Vayishlakh -- Genesis 32:4-36:43

jacobwrestling2nd-2American comedian Steven Wright is on to something when he asks:

Don’t you hate when your hand falls asleep and you know it will be up all night?

Jacob’s all-night struggle in Parsha Vayishlakh is something altogether other and remains an abiding inspiration.

In hope of a reconciliation with his brother, Esau, Jacob returns to the Holy Land after his twenty-year extended stay in Haran. While gifts and prayers are offered to appease his estranged brother, Jacob remains restless.

As he ferries his family and possessions across the Jabbok River, Jacob tarries behind and encounters the figure with whom he wrestles till daybreak. Jacob suffers a dislocated hip, but vanquishes this supernal creature who renames him as Israel, meaning “the one who struggles with the divine and prevails.” (32:29)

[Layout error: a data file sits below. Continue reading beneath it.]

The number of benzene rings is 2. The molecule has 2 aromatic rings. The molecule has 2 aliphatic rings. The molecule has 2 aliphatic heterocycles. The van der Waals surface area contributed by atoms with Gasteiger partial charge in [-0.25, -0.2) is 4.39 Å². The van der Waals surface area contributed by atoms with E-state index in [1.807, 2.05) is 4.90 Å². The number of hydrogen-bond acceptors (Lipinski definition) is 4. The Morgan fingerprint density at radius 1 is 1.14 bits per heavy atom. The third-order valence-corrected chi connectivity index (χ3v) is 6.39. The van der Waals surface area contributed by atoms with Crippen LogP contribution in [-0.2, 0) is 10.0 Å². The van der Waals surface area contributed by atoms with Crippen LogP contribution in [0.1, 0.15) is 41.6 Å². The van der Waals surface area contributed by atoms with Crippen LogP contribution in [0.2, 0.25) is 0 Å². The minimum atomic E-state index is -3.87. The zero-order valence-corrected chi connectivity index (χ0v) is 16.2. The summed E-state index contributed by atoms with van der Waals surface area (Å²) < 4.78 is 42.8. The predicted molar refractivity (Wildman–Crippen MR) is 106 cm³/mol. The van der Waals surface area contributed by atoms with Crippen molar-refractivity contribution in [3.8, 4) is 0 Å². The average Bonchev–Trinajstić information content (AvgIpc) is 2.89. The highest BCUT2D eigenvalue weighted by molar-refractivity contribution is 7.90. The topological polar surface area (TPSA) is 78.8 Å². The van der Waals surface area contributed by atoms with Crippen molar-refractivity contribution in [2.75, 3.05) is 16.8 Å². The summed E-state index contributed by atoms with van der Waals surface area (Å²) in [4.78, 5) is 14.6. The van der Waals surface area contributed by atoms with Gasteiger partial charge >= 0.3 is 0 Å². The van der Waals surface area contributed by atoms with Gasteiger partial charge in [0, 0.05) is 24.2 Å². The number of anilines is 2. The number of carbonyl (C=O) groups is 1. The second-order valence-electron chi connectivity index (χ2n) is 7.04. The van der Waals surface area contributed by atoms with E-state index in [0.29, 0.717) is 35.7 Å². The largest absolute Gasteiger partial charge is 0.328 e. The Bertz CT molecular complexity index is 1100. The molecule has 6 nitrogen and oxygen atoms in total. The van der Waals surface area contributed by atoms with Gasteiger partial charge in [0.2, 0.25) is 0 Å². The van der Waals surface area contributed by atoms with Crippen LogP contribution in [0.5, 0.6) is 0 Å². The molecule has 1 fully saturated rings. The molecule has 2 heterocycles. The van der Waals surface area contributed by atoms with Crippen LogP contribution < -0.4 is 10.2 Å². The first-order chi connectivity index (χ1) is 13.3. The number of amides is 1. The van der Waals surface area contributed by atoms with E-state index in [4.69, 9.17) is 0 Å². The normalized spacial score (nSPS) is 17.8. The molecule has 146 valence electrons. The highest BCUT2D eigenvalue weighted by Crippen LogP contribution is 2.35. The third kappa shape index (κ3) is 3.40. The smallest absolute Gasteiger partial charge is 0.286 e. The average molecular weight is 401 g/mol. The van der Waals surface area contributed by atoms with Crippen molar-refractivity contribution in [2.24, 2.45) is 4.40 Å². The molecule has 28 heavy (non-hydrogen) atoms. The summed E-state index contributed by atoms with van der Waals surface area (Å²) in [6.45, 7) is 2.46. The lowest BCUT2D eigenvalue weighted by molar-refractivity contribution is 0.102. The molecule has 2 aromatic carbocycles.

This new name, Israel, suggests Jacob was struggling with no ordinary being, not merely with his conscience or the archangel of Esau, but with the Divine itself. To really be present to the community of Israel, henceforth, is for every one of us to dare to be engaged in our relationship with the Divine as a holy “god-wrestler” like Jacob.

- Rabbi Glazer

Image credit: “Jacob Wrestling the Angel of God," 2009, by Jack Baumgartner, 1638